(Matt 13:32 twice, Mark 4:32), or the occurrence which could follow

if some condition were met (Matt 24:24; 1 Cor 13:2). Of the remaining

eight, five may perhaps be explained away. In Matt 15:33 the w!ste

may be understood as the co-ordinate of tosou?tai: "so many loaves

as it would take to actually feed so great a crowd." In Matt 10:1 (two

occurrences), 27:1, and Acts 20:24 the results intended were actually

realized later; this was known at the time when the record was written

and may be reflected in the choice to use w!ste or w[j. But the three

remaining passages are different. In Luke 9:52 there is some doubt

whether the intended result was actually realized. If w[j e[toima<sai

au]t&? means to prepare the people of Samaria to receive Christ, it was

not realized, as the following verse shows. But probably these words

should be understood to mean "to make arrangement for Him"

(NASB); if so it is clearly actual result. In Luke 20:20 it is true that

Jesus was actually delivered over to the rulers, but it did not come

about by the tactics reported in this verse, that is, by listening to

Jesus' teaching in order to trap him by his speech. Thus, the purpose


24 BDF, 197. They go on to explain that there is uncertainty whether the simple w[j

is used, just as there is about its use in customary Attic. In the UBS3 text w[j appears

with the infinitive twice (Luke 9:52 and Acts 20:24), both with textual variants includ-

ing w!ste and both with the meaning of intended result (i.e., purpose).

12                    GRACE THEOLOGICAL JOURNAL


in this context failed. There seems to be no doubt, however, that in

Luke 4:29 w!ste is used with an infinitive to express an intended result

which, obviously, was in no sense realized. Jesus was not thrown

down from the hill, as is explicitly stated in the next verse. Apparently

the confusion over purpose and result, between intended and actual

result, must sometimes be recognized even when w!ste occurs.

The other five infinitives identified in this study as infinitives of

result do not use w!ste or w[j. In Matt 21:32 belief, expressed by the

infinitive piste?sai, was not the purpose for repentance but the result

of it. So also in Rom 7:3 the wife's freedom from the law of her dead

husband is not "in order that she may not be an adultress," but it

results in her not being so. In Heb 11:8 Abraham obeyed "with the

result that" he went out, not "in order to" go out. And in Rev 2:20

(twice) it is preferable to understand the immorality and eating of

idol-sacrifices as the result rather than the purpose of Jezebel's false


3. Infinitives either Purpose or Result. The fact that the infini-

tive may express either purpose or result requires the interpreter to

make a subjective decision or admit uncertainty as to the precise

significance of the infinitive. The preceding sections include those

instances where this writer has made that decision. The present cate-

gory includes 19 places25 where there was uncertainty regarding classifi-

cation. The reader is called upon to use his own judgment in these


Perhaps this whole issue should prompt us to look again at our

own language. Is it always possible to make distinctions between

purpose and result in the English use of the infinitive? And, do we

need to do so?


Articular Infinitives with Prepositions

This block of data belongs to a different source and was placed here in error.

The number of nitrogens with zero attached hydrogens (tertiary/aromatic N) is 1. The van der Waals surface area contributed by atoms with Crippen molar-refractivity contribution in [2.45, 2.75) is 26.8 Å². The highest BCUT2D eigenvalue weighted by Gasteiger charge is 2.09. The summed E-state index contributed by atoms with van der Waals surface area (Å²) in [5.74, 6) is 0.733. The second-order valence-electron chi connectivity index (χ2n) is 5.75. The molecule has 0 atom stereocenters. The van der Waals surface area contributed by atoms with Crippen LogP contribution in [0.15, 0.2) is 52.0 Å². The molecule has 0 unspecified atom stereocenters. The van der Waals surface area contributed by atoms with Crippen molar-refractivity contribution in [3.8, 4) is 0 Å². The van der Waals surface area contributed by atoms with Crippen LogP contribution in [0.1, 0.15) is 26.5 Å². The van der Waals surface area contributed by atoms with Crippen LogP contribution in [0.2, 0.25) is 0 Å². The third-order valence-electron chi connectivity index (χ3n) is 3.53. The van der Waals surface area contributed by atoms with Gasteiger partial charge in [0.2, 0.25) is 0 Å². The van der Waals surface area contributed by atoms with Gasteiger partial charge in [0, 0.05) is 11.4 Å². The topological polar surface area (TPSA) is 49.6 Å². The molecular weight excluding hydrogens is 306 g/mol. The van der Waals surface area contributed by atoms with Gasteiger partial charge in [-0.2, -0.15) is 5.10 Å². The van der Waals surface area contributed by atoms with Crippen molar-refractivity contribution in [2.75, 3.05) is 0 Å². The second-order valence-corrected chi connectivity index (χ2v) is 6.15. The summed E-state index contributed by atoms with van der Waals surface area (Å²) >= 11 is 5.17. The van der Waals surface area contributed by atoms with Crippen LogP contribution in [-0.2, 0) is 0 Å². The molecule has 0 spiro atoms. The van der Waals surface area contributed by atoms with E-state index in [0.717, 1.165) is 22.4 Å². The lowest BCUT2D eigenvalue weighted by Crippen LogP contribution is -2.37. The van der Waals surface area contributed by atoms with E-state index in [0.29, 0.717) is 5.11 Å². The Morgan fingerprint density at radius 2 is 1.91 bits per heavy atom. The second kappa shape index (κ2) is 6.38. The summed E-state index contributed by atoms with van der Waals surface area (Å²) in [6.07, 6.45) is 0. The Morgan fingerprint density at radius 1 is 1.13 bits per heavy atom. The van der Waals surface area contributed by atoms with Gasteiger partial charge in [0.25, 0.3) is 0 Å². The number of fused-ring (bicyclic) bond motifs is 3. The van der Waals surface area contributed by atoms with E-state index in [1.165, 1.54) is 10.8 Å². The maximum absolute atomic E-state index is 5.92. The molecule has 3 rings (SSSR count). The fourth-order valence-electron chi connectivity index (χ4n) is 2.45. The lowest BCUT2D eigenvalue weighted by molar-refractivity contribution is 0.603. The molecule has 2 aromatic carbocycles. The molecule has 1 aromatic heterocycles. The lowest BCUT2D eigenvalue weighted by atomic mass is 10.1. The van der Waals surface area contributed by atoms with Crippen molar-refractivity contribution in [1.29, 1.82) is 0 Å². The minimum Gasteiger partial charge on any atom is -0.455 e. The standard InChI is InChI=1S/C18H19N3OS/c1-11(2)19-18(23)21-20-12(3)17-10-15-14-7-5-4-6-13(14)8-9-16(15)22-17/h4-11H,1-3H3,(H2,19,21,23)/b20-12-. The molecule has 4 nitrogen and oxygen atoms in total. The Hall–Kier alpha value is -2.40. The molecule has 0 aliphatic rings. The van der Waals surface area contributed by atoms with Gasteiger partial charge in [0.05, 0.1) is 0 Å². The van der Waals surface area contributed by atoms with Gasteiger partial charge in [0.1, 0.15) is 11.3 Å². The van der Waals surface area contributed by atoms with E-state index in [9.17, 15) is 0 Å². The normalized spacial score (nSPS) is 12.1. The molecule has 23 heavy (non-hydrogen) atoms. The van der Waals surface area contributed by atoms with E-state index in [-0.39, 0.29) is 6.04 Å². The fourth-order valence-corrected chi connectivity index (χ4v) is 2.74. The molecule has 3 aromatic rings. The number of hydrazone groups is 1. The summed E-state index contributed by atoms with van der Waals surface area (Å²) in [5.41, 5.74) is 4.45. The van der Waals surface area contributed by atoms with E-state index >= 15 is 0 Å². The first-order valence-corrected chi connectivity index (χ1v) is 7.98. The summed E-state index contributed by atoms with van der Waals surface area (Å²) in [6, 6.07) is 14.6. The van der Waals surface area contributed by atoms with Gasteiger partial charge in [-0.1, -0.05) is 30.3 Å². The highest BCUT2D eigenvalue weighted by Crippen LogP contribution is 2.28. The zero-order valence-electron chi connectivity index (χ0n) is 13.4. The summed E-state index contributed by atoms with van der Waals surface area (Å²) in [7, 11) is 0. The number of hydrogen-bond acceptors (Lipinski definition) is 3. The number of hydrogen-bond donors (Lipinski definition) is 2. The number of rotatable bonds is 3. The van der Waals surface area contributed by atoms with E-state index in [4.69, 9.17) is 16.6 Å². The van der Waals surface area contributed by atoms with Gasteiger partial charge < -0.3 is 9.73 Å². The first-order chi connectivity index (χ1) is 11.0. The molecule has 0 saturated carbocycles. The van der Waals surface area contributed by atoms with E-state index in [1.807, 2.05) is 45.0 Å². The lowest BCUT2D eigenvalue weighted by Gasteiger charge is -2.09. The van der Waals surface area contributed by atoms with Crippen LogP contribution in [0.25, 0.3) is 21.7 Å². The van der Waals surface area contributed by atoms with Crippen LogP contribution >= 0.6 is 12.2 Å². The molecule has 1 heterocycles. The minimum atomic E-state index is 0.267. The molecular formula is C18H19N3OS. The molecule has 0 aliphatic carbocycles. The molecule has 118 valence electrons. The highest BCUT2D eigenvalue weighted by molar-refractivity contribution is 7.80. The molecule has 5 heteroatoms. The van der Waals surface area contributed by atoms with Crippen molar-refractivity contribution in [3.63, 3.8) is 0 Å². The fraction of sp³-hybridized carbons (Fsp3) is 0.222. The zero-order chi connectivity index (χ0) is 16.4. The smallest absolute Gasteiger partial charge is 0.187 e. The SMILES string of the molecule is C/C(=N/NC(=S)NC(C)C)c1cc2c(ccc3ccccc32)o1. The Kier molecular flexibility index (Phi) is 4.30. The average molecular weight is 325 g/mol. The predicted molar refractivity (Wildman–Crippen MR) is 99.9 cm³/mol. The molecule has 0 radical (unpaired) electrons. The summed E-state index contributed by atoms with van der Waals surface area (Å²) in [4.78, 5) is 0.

Of all the many uses of the Greek infinitives, this one is the most

foreign to English speakers. English uses infinitives in all the ways

that Greek does as subjects of verbs, as objects (both complementary

and in indirect discourse), as adverbs expressing purpose or result,

and in apposition to nouns, adjectives, and pronouns. But there is

nothing in English to prepare the beginning Greek student for the use

of the infinitive when it stands as object of a preposition and func-

tions as an adverbial clause.

It is impossible to translate these constructions literally into

any understandable English. They most naturally are translated by


25 Mark 7:4; Luke 1:25; 24: 16, 45; Acts 7: 19; 10:47; 15:10; 20:30; Rom 1:24, 28; 11:8

(twice), 10; 2 Cor 10:16 (twice); Gal 3:10; I Thess 3:3; Rev 16:9, 19.





Articular Infinitives with Prepositions


Tense of

Prepo-              Infinitive:

sit ion                Article Number  Pres. Aor. Perf          Meaning

ei]j                   to<        71           32       37         2          Purpose: "in order to"

e]n                     t&?       56           44       12                     Temporal: "while, as, when"

dia<                  to<        32           24       1          7          Causal: "because"

meta<                to<        15                     14         1          Temporal: "after

pro<j                to<        11            3       8                      Purpose: "in order to"

pro<                  tou?      9            1       8                      Temporal: "before"

a]nti<                tou?       1            1                               Substitution: "instead of"

e!neken              tou?       1                     1                      Causal: "because, for the sake of"

e!wj                  tou?      1                     1                      Temporal: "until"

pri<n                 -            8                     8                      Temporal: "before"

pri>n h@                         -           3                     3                      Temporal: "before"


converting them into subordinate clauses, choosing the conjunction

according to the meaning of the preposition and changing the infini-

tive into a finite verb. For example, Luke 11:27 (e]n t&? le<gein au]to>n